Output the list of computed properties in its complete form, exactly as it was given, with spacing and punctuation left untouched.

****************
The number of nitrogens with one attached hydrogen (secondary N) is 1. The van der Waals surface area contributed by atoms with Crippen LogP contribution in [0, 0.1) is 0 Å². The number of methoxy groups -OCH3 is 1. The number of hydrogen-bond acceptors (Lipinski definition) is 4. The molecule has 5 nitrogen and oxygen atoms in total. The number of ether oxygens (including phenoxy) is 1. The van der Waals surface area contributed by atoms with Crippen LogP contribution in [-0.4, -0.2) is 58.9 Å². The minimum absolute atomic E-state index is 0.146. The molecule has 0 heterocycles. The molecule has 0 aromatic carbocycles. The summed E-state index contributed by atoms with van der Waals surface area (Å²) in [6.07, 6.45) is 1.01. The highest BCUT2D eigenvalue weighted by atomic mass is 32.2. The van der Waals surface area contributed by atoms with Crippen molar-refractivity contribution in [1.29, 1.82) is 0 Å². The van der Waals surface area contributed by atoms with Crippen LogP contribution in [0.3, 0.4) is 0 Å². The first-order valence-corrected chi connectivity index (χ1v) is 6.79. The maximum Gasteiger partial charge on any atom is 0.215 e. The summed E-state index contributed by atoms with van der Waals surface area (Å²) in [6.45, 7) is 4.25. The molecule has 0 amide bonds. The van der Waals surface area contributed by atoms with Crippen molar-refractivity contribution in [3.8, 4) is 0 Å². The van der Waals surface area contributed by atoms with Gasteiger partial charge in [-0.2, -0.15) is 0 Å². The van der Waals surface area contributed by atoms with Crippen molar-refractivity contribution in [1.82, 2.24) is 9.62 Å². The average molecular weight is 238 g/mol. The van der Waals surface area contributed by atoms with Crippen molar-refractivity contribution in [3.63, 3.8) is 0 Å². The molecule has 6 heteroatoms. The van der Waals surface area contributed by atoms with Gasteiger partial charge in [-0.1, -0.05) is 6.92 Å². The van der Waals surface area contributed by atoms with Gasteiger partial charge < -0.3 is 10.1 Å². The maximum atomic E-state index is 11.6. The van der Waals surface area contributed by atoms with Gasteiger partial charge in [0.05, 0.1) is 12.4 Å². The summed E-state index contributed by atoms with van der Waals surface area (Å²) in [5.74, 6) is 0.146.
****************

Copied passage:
The number of nitrogens with one attached hydrogen (secondary N) is 1. The van der Waals surface area contributed by atoms with Crippen LogP contribution in [0, 0.1) is 0 Å². The number of methoxy groups -OCH3 is 1. The number of hydrogen-bond acceptors (Lipinski definition) is 4. The molecule has 5 nitrogen and oxygen atoms in total. The number of ether oxygens (including phenoxy) is 1. The van der Waals surface area contributed by atoms with Crippen LogP contribution in [-0.4, -0.2) is 58.9 Å². The minimum absolute atomic E-state index is 0.146. The molecule has 0 heterocycles. The molecule has 0 aromatic carbocycles. The summed E-state index contributed by atoms with van der Waals surface area (Å²) in [6.07, 6.45) is 1.01. The highest BCUT2D eigenvalue weighted by atomic mass is 32.2. The van der Waals surface area contributed by atoms with Crippen molar-refractivity contribution in [1.29, 1.82) is 0 Å². The van der Waals surface area contributed by atoms with Crippen LogP contribution in [0.3, 0.4) is 0 Å². The first-order valence-corrected chi connectivity index (χ1v) is 6.79. The maximum Gasteiger partial charge on any atom is 0.215 e. The summed E-state index contributed by atoms with van der Waals surface area (Å²) in [6.45, 7) is 4.25. The molecule has 0 amide bonds. The van der Waals surface area contributed by atoms with Crippen molar-refractivity contribution in [3.8, 4) is 0 Å². The van der Waals surface area contributed by atoms with Gasteiger partial charge in [-0.2, -0.15) is 0 Å². The van der Waals surface area contributed by atoms with Crippen molar-refractivity contribution in [1.82, 2.24) is 9.62 Å². The average molecular weight is 238 g/mol. The van der Waals surface area contributed by atoms with Crippen molar-refractivity contribution in [3.63, 3.8) is 0 Å². The molecule has 6 heteroatoms. The van der Waals surface area contributed by atoms with Gasteiger partial charge in [-0.1, -0.05) is 6.92 Å². The van der Waals surface area contributed by atoms with Gasteiger partial charge < -0.3 is 10.1 Å². The maximum atomic E-state index is 11.6. The van der Waals surface area contributed by atoms with Gasteiger partial charge in [0.05, 0.1) is 12.4 Å². The summed E-state index contributed by atoms with van der Waals surface area (Å²) in [5.74, 6) is 0.146.